Yet, Egypt imposed strict measures including the closure of all educational institutions and the suspension of flights on March 15, the day the scientists published their findings. The government also announced a $6.38 billion USD fund to fight the virus.

A World Health Organization (WHO) official in Cairo said the group could not verify the scientists’ methodology but added that “it is possible that there are many other cases with mild symptoms which did not result in hospital visits, and therefore are not detected or reported.”

Independent reporting is a crucial node in an effective early warning system. It creates pressure for a timely response. The effort to suppress it was in line with Egyptian general-turned-president Abdel Fattah al-Sisi’s initial reaction to the virus.

Rather than focusing on early preventive measures at home, Mr. Al-Sisi sought to benefit from China’s predicament.

With only one officially confirmed case of a Chinese national arriving in February at Cairo airport who was hospitalized and cured, Mr. Al-Sisi sent his health minister, Hala Zayed, to China to praise it for preventing a far worse global outbreak by taking very strong precautionary measures. This despite Beijing’s costly failure to confront the disease firmly from the outset.

Pakistan’s approach in recent months was no less negligent.

Like Egypt, a country in which the power of the military is thinly camouflaged by hollowed out institutions, Pakistan waffled until last week in its response to the pandemic.

The Pakistani government refused early on to evacuate some 800 students from Wuhan in a bid to earn brownie points in Beijing. It also failed to manage the return of potentially infected pilgrims from Iran. And finally, it catered to ultra-conservative groups whose worldviews were akin to ones long prevalent in Saudi Arabia with its significant cultural and religious influence in the South Asian nation.

As a result, Pakistan, a deeply religious country that borders on both China and Iran, allowed Tablighi Jamaat, a proselytizing group with a huge global following in some 80 countries that is banned in Saudi Arabia, to continue organizing mass events.

The group organized a 16,000 people mass gathering in early March in Malaysia where scores were infected with the Coronavirus.

Hundreds of Tablighi gathered from March 21 to 23 in the Mardan District of Pakistan’s Khyber Pakhtunkhwa province to pray, listen to speeches, and eat and sleep in congested quarters.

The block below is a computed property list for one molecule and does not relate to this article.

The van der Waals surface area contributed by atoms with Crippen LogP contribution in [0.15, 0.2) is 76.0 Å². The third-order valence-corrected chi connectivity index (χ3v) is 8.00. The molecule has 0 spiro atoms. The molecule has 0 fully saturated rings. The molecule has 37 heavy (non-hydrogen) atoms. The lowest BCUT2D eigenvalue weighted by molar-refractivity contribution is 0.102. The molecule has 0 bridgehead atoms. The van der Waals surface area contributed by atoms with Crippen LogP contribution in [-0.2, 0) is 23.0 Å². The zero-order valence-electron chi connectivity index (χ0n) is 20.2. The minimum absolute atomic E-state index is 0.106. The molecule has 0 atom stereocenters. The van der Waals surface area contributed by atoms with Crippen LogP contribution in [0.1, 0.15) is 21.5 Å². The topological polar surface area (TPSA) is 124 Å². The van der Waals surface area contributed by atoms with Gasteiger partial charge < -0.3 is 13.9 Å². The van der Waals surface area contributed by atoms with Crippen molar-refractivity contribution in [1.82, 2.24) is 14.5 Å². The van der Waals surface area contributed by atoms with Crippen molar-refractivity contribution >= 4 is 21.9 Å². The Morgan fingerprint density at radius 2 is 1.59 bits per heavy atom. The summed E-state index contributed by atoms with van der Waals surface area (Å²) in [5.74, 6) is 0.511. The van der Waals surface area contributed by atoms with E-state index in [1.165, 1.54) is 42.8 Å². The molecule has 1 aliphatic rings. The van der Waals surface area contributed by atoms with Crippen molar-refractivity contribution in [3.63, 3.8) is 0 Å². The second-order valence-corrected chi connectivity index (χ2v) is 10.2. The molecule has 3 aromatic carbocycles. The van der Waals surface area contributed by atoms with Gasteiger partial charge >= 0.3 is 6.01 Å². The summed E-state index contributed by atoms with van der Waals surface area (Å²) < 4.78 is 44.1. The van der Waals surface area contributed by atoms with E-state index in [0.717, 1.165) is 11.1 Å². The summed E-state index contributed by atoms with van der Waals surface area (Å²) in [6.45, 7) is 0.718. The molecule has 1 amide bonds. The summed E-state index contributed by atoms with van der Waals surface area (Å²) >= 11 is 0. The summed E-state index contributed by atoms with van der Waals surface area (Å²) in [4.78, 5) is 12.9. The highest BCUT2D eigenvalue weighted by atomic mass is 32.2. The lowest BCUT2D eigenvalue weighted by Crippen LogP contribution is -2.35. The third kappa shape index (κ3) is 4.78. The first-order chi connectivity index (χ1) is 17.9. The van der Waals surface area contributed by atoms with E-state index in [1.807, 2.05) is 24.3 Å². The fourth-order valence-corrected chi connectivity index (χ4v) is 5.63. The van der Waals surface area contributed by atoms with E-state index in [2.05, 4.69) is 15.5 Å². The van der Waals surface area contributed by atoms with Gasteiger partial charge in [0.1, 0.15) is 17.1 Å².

One participant, professing his belief that God would protect the Tablighi, described spending almost six weeks together with thousands of others at Tablighi headquarters near Lahore, a city of 11 million, just before traveling to Mardan.

Pakistan Religious Affairs Minister Noor-ul-Haq Qadri caved in to demands by the clergy to keep mosques open but capped the maximum number of people at prayers at five.

The minister’s concession reinforced a popular perception of the government’s message that the virus crisis was less grave than projected by health authorities across the globe.

“If the pandemic was serious, the government would’ve shut down all the mosques,” said Sadiq Bhutt, speaking through an interpreter, as he entered a mosque in Islamabad for Friday prayers.

Eventually, overriding government policy, the Pakistan military intervened in recent days to impose a lockdown like in much of the rest of the world.

But as in Egypt it may be too late for Pakistan, the world’s most populous Muslim nation of 207 million, that is ill-equipped for a pandemic.

Ultimately, the lesson of Egypt, Pakistan, and China’s initial handling of the Coronavirus is that neither self-serving autocrats nor authoritarians have the wherewithal to confront a crisis like a pandemic in a timely fashion. Their much-delayed responses have failed

to take the public’s interests to heart rather than those of elites that prioritize geopolitical or political advantage.

Western democracies have performed not much better with US President Donald J. Trump seemingly more concerned about economic impact in an election year than about public health and people’s lives.

The difference, however, is that western democracies have the potential of holding leaders to account and implementing lessons learned from the costly mismanagement of the coronavirus pandemic.

It’s hard to hold out a similar hope for Arab autocracies or countries like Pakistan whose democratic façade is at best skin-deep.

Author’s note” This story was first published on Inside Arabia